Let me explain:  Unassuming client brings in a statement to get a "free portfolio review".  The IR suggests that they transfer their account in to EDJ.  Instead of transferring in-kind the T-Rowe Price Int'l Fund, the Calamos Growth fund, the Phoenix Mid-Cap Value fund, the Alliance International Value fund, and the Legg Mason Value Trust.  They say, let's Liquidate and Transfer this $400,000 account and put it into two different fund families. 
I would hope that Jones would start asking the IR where this $400,000 check is coming from and why did the client decide to liquidate and transfer the account.  What funds were the client invested in, etc.  I just wish that the field supervision at Jones would ask more questions of the IR when they get a big check deposited into an account.

Spiked- One of my biggest gripes industry wide is what you just talked about..... I try to transfer inkind whenever possible and just do some exchanges if necessary for the client's risk tolerance. I personally like having to sign a switch letter as there is usually a reason that we are moving......not because I want a payday.

Broker24's picture
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Foot, actually, I don't think fee based is bad. I would love to have a better
platform to do it. My only issue is the general suggestion that liquidating
and transferring in order to move a client into investments you believe in,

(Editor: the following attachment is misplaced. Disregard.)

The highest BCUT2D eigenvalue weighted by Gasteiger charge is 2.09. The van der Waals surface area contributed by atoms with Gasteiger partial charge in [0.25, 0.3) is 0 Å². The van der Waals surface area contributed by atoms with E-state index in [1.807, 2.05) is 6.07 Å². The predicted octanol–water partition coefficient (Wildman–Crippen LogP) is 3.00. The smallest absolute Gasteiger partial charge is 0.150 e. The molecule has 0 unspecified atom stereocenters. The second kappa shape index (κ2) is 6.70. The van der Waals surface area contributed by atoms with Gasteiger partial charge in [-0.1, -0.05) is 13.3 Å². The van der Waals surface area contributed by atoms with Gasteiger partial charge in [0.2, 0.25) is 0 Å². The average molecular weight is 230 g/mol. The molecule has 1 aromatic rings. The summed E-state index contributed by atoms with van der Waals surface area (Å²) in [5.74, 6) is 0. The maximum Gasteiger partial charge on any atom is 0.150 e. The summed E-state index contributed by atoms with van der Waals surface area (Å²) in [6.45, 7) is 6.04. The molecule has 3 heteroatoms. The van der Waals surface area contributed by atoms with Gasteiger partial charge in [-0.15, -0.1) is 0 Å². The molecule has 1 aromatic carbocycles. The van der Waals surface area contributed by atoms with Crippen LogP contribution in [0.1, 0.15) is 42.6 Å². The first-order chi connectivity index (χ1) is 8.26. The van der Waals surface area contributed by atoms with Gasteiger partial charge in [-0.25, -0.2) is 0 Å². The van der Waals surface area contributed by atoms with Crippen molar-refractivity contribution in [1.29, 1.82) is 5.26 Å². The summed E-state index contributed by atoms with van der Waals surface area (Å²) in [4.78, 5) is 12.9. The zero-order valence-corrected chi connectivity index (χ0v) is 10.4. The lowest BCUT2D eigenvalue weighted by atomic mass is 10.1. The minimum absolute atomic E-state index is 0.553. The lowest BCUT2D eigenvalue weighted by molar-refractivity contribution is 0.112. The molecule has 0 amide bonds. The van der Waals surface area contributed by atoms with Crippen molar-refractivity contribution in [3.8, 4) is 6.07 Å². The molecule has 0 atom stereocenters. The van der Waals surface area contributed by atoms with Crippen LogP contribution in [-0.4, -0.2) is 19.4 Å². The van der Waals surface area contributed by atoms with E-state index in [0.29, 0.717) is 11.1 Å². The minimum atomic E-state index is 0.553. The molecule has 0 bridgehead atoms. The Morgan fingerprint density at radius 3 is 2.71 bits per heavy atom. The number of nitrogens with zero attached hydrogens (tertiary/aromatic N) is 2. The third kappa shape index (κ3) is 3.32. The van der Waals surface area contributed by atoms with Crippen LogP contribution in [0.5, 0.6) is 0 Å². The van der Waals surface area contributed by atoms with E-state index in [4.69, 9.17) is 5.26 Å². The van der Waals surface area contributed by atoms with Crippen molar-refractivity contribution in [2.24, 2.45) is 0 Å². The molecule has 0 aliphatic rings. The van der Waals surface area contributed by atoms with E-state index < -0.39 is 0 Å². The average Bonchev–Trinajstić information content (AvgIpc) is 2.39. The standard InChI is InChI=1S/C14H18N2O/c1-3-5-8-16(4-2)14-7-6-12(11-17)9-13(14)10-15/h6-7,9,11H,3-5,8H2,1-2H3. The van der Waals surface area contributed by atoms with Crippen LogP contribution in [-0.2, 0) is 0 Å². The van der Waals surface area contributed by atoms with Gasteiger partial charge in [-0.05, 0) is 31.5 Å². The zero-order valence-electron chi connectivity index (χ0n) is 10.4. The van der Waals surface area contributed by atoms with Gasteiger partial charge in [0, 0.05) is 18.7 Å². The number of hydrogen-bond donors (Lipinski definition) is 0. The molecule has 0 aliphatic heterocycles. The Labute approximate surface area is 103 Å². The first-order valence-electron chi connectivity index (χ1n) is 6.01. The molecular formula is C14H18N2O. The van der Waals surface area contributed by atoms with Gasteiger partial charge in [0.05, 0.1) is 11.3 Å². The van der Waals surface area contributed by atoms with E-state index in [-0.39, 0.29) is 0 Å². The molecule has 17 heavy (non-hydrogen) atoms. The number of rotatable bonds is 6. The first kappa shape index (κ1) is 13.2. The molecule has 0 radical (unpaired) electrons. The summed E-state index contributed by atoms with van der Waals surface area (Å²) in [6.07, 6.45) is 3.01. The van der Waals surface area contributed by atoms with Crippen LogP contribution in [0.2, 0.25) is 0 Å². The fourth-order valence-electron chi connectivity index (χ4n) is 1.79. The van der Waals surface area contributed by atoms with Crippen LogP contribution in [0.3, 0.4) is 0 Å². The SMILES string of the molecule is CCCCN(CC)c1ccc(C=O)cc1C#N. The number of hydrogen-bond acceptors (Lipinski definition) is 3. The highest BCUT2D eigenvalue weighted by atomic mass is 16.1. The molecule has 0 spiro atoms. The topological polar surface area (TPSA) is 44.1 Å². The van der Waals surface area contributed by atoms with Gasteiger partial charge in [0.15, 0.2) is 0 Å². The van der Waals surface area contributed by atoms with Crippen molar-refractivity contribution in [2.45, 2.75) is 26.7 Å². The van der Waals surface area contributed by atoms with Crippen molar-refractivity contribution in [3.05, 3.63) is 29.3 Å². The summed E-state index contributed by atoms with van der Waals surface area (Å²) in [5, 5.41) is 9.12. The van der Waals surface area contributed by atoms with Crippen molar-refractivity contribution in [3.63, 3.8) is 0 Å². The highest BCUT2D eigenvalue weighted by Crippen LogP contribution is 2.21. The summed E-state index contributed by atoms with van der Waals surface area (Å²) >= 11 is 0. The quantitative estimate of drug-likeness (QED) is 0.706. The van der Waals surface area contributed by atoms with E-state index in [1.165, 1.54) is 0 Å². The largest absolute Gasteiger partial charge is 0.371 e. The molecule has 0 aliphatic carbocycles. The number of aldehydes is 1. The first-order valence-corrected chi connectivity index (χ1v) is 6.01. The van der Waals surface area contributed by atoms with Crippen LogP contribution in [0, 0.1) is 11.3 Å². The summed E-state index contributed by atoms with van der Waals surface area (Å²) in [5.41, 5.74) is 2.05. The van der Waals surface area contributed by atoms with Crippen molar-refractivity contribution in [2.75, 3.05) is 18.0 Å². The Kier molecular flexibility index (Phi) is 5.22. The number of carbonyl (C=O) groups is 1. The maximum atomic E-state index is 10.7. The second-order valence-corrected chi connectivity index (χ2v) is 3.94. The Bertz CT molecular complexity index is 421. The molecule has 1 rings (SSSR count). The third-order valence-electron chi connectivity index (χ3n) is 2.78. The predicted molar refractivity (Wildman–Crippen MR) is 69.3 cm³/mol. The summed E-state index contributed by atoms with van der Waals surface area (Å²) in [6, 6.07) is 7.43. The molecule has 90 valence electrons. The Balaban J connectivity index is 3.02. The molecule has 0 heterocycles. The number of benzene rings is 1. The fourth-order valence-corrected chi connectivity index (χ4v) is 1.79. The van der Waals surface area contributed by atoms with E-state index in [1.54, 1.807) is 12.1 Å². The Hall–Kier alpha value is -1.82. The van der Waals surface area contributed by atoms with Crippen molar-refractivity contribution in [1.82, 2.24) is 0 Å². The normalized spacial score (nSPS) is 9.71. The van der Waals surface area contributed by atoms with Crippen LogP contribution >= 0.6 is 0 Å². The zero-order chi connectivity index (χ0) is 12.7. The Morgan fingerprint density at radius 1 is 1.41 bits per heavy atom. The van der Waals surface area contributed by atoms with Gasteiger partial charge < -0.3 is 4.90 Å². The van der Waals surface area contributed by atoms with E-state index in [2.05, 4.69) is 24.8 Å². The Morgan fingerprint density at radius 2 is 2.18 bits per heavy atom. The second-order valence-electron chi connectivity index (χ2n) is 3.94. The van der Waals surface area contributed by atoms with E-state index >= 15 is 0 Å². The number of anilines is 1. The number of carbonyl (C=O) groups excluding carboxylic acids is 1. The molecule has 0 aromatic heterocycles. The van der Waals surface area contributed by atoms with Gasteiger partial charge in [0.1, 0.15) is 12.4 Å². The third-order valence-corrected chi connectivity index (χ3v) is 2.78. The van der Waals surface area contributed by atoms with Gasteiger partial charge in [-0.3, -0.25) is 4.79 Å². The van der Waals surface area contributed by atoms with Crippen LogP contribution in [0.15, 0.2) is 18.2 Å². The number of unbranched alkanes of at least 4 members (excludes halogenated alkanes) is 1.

AND earn a living doing good for your client is somehow wrong or
unethical. I am not going to take on a crappy portfolio and have
responsibility for managing it, AND not make money on it, just because it
is cheaper for the client. As most would agree, cheaper is not always
better.

Here's the thing, though. If a client has a really good MF portfolio (we'll
just talk about MF's for right now), that you can work with, but the client
just wants a better broker, one would instinctively think that you should
try to work with what they have. BUT, is it entirely appropriate for me to
not earn any money for managing that portfolio? You would be getting
1% for life, I would be getting zero (maybe .25% x 40% if it carries a
12b1). On top of that, I now have to follow and track investments that
are not part of my core focus (Indy or not, we all have funds and stocks
we follow and are partial to).

My point is, we all need to get paid for our services. At EDJ, I am not
fortunate enough to have an adequate managed money platform, so I
work it out on commissions (and some MM). I do not have a conflict of
interest, because I utilize the funds I believe in. Do I use the preferred
funds? Sure, about 85% of the time. But I would not even touch 3 of our
preferred families. But I am not going to take on portfolios with dozens